As Somalia marks horrific attack, new book explores al-Qaeda ally al-Shabab

SHARE As Somalia marks horrific attack, new book explores al-Qaeda ally al-Shabab
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Somalia police and other security officers investigate the scene of a suicide bomb attack in the capital, Mogadishu on Monday after a suicide bomber rammed a vehicle loaded with explosives into a vehicle carrying a European Union military convoy, injuring two civilians. Al-Shabaab Islamists claimed responsibility for the attack. | AFP / Getty Images

The deadliest terror attack in Africa’s history began with a loaded truck barreling down a busy street in Somalia’s capital, seemingly bound for the international airport and the embassies sheltering there.

The truck instead detonated in Mogadishu traffic, killing well over 500 people. Horrified Somalis, in a rare protest, marched by the thousands to defy the Islamic extremist group that’s now the deadliest in sub-Saharan Africa, the al-Qaida-linked al-Shabab.

On Sunday [Oct. 14], Somalia marks the year anniversary of the bombing, one of the worst terror attacks since 9/11.

Anyone with interest in the spread of extremism should read the new book “Inside al-Shabaab: The Secret History of al-Qaeda’s Most Powerful Ally” (Indiana University Press, $70).

The authors, Voice of America journalists Harun Maruf and Dan Joseph, interviewed al-Shabab members, defectors and others to describe how an Islamic nation once known for moderation slid into the hands of young men trained in Osama bin Laden’s camps abroad.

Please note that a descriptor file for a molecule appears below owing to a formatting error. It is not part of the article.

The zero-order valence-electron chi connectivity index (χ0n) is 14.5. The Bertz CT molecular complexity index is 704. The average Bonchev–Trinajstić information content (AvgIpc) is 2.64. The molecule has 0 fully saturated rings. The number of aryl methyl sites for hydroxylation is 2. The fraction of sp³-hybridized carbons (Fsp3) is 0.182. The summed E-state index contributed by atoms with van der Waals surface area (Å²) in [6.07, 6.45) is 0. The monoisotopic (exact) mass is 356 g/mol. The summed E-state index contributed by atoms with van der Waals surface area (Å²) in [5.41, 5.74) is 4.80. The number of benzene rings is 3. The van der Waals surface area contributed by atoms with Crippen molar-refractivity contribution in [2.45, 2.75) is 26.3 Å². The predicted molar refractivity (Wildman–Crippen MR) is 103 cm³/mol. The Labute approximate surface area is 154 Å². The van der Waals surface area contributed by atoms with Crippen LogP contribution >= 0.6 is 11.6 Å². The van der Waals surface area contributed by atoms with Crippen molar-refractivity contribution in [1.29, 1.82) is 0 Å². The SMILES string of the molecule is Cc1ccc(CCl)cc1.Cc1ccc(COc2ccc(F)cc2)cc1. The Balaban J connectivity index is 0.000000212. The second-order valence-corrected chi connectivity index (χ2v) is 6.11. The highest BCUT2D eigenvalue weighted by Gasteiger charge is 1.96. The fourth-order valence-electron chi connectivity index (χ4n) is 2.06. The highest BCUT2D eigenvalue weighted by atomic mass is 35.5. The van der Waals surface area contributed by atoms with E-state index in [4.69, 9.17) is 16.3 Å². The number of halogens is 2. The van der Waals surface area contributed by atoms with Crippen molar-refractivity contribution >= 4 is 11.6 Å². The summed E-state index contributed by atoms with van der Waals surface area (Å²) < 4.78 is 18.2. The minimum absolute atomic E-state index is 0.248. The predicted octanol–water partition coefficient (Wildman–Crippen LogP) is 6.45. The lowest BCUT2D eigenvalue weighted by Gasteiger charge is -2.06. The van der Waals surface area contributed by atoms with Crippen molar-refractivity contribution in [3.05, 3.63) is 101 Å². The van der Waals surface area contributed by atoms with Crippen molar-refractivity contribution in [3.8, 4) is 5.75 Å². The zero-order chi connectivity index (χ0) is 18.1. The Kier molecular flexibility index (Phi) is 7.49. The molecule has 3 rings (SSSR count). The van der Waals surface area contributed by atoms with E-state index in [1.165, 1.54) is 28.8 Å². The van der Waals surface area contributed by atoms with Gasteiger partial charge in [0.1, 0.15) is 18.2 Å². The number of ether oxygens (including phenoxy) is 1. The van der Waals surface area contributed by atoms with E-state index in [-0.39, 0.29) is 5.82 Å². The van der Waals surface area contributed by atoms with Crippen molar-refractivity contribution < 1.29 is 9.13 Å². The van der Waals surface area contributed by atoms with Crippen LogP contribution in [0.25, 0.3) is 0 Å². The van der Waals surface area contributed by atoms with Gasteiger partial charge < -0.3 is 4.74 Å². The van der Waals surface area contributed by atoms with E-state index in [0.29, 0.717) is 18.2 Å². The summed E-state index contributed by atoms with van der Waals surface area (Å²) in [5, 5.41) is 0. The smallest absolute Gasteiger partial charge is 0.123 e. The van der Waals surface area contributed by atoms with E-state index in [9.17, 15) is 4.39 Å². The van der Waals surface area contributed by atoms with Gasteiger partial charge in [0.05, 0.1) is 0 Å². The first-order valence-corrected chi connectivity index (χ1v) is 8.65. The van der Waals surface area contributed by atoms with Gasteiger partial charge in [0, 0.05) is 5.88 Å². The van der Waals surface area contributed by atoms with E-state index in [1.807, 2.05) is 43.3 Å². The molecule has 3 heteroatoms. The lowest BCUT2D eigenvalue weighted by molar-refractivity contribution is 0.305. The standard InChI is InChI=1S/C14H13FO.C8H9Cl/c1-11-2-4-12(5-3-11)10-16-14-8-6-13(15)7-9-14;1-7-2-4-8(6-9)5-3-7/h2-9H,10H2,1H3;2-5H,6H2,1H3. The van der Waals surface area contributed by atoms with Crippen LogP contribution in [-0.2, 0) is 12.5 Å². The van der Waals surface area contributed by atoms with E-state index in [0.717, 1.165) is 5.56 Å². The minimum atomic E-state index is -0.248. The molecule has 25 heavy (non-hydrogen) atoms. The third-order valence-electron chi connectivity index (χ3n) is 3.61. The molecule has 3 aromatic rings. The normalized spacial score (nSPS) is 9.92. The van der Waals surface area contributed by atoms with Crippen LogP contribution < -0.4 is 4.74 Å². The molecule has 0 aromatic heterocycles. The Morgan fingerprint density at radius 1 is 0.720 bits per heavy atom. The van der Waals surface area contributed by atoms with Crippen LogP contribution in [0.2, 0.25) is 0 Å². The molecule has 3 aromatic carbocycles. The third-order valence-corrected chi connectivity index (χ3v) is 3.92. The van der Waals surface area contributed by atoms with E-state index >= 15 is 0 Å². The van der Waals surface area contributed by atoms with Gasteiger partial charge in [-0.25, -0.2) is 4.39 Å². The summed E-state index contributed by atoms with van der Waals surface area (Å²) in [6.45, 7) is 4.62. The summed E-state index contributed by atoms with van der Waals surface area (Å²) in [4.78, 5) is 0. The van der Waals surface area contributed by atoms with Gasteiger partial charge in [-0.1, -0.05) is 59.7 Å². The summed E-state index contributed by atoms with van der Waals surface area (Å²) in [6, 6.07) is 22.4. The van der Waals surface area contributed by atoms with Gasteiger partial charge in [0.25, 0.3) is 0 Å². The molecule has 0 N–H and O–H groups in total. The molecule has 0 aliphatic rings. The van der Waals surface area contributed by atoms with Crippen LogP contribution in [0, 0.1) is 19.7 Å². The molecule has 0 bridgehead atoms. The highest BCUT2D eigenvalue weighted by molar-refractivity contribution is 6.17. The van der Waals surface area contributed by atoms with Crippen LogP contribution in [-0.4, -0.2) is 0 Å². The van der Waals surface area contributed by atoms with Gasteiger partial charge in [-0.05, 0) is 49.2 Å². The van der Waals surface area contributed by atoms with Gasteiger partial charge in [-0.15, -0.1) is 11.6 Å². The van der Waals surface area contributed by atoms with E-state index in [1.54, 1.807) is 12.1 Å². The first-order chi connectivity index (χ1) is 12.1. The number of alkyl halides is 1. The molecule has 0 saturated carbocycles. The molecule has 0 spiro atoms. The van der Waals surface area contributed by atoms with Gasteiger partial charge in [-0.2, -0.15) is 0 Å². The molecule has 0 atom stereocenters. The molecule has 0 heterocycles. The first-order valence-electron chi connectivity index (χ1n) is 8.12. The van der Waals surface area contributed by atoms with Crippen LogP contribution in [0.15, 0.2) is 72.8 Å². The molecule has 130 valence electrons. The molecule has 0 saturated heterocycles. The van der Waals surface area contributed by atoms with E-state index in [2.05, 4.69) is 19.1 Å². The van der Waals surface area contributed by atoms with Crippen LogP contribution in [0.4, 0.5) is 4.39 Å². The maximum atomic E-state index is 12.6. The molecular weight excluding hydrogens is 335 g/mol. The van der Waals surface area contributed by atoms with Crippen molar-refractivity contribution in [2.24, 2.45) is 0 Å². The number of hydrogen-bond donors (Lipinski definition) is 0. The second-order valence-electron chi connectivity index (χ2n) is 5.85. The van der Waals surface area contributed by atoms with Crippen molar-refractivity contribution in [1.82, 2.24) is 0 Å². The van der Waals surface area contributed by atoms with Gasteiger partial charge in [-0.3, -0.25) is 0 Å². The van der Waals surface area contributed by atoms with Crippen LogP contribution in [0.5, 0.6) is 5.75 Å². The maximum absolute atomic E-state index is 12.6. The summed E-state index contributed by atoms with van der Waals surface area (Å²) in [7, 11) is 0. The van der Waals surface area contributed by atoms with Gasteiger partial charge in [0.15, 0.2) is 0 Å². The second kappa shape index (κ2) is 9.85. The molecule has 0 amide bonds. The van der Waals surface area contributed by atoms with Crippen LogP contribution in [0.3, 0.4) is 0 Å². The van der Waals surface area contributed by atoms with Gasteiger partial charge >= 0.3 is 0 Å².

“This was the start of the battle between al-Qaeda and America,” one al-Shabab leader said of the battle for Mogadishu in the early 1990s, as bin Laden-backed fighters attacked U.S. troops who tried to restore order after the fall of dictator Siad Barre. The “Black Hawk Down” attack in 1993 that saw U.S. soldiers dragged through the streets led the U.S. military to leave Somalia alone for two decades.

Inspired, a new generation of Islamic fighters — al-Shabab is Arabic for “the youth” — took shape.

Widespread corruption, deeply held clan rivalries, exasperation from Western and African allies all have affected the fight against al-Shabab. Now, the country, with a Somali-American president who spent years as a bureaucrat in Buffalo, New York, faces the prospect of taking over its own security from the A.U. force in a few years.

The U.S. military, which under President Donald Trump has increased drone strikes in Somalia and put about 500 personnel on the ground, has warned that Somali forces aren’t ready.

And now a new threat has emerged: “Inside al-Shabaab” devotes a chapter to the rise of fighters who have pledged allegiance to the Islamic State organization.

As Somalia marks the one-year anniversary of Africa’s deadliest terror attack, a new book, “Inside al-Shabaab,” explores the group behind it. | Indiana University Press

As Somalia marks the one-year anniversary of Africa’s deadliest terror attack, a new book, “Inside al-Shabaab,” explores the group behind it. | Indiana University Press

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